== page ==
From the publisher:
A tense, page-turning psychological drama about the making and breaking of a family, told through the eyes of a woman whose experience of motherhood is nothing at all what she hoped for–and everything she feared.
Blythe Connor is determined that she will be the warm, supportive mother she never had to her new baby Violet.
But in the thick of motherhood’s exhausting early days, Blythe doesn’t find the connection with her daughter she expected. She’s convinced that something is wrong with Violet–the little girl is distant, rejects affection, and becomes increasingly disruptive at preschool.
Or is it all in Blythe’s head? Her husband, Fox, says she is imagining things. Fox doesn’t see what Blythe sees; he sees a wife who is struggling to cope with the day-to-day challenges of being a mother. And the more Fox dismisses her fears, the more Blythe begins to question her own sanity…
Then their son Sam is born–and with him, Blythe has the natural maternal connection she’d always dreamed of. Even Violet seems to love her little brother. But when life as they know it is changed in an instant, the devastating fall-out forces Blythe to face the truth about herself, her past, and her daughter.
The Push is a rare and extraordinary gift to readers: a novel about the expectations of motherhood we’re taught not to challenge and what really happens behind the closed doors of even the most perfect-looking families. It’s impossible to put down and impossible to forget.
Three generations of women have difficulties with motherhood and their stories intertwine in this very dark debut novel.
Blythe’s mother, Cecelia, left when she was eleven years old, and Blythe assumes she probably shouldn’t have children as her mother was not a very good role model. But their toxic relationship pales in comparison with Cecelia’s relationship with her mother, Etta.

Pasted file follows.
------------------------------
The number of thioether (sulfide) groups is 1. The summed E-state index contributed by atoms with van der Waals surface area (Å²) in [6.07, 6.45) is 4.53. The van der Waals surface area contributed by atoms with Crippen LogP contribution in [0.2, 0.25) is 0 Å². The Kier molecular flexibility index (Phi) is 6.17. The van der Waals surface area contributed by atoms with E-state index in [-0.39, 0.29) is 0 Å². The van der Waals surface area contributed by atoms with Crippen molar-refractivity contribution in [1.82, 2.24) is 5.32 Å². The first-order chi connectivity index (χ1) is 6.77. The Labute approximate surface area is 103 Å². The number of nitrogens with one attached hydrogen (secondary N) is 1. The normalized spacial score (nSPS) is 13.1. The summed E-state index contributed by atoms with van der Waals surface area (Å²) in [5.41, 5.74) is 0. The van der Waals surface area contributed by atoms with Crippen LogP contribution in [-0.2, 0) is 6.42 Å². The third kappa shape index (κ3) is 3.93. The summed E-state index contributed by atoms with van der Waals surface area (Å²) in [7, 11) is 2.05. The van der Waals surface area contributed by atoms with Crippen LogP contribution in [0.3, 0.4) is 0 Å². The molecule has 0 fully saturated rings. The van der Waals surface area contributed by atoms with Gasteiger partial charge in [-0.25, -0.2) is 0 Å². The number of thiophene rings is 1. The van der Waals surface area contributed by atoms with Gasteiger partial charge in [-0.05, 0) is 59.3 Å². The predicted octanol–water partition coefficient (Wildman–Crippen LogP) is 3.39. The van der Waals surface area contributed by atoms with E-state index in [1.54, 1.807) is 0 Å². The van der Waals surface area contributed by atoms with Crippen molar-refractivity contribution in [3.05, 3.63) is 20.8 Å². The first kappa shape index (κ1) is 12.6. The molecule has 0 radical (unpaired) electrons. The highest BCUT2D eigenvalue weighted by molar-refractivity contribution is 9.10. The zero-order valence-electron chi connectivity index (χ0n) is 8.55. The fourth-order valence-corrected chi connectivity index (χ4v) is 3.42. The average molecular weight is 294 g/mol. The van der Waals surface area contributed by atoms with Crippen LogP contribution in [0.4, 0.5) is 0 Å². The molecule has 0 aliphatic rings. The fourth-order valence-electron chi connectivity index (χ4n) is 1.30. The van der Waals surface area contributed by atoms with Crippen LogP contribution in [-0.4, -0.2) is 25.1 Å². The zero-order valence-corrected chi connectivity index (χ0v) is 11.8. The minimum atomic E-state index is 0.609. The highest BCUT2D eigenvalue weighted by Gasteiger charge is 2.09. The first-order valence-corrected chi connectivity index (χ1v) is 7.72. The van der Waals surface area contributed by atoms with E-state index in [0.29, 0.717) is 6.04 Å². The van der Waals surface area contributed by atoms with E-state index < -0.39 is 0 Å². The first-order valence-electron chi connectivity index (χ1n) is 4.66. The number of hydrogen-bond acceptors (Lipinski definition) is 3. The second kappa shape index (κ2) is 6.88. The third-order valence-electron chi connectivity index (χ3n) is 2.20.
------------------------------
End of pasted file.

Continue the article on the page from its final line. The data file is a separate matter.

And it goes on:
There is an air of foreboding as Blythe’s story continues when Fox, Blythe’s gentle husband of three years, convinces her that it is time to have a baby. Blythe sees other mothers with their babies and hopes that she, too, will be like them. But Blythe never feels any kind of connection to her baby daughter, Violet, although Fox is immediately enamored.
As Blythe sinks into depression, Fox is convinced that she just doesn’t love the baby enough. There are some behavioral issues that Blythe sees in Violet that increase as she starts school, but Fox always turns a blind eye. Then Blythe has a son, Sam, and her maternal feelings for him are real and deep. Things still aren’t good with Violet, though, or with the marriage, and everything spirals out of control when tragedy strikes the family.
The marriage implodes and Blythe is having serious difficulties. This is not your typical tale of motherhood by any means, and the superlative writing makes this a gripping, unforgettable story indeed.
Verdict: For readers who enjoyed the darkness of My Sister, the Serial Killer by Oyinkan Braithwaite, Eileen by Ottessa Moshfegh, or Jack of Spades by Joyce Carol Oates.
©Library Journal, 2021
1/2021 Stacy Alesi, AKA the BookBitch
THE PUSH by Ashley Audrain. Viking (January 5, 2021). ISBN 978-0735239890. 320p.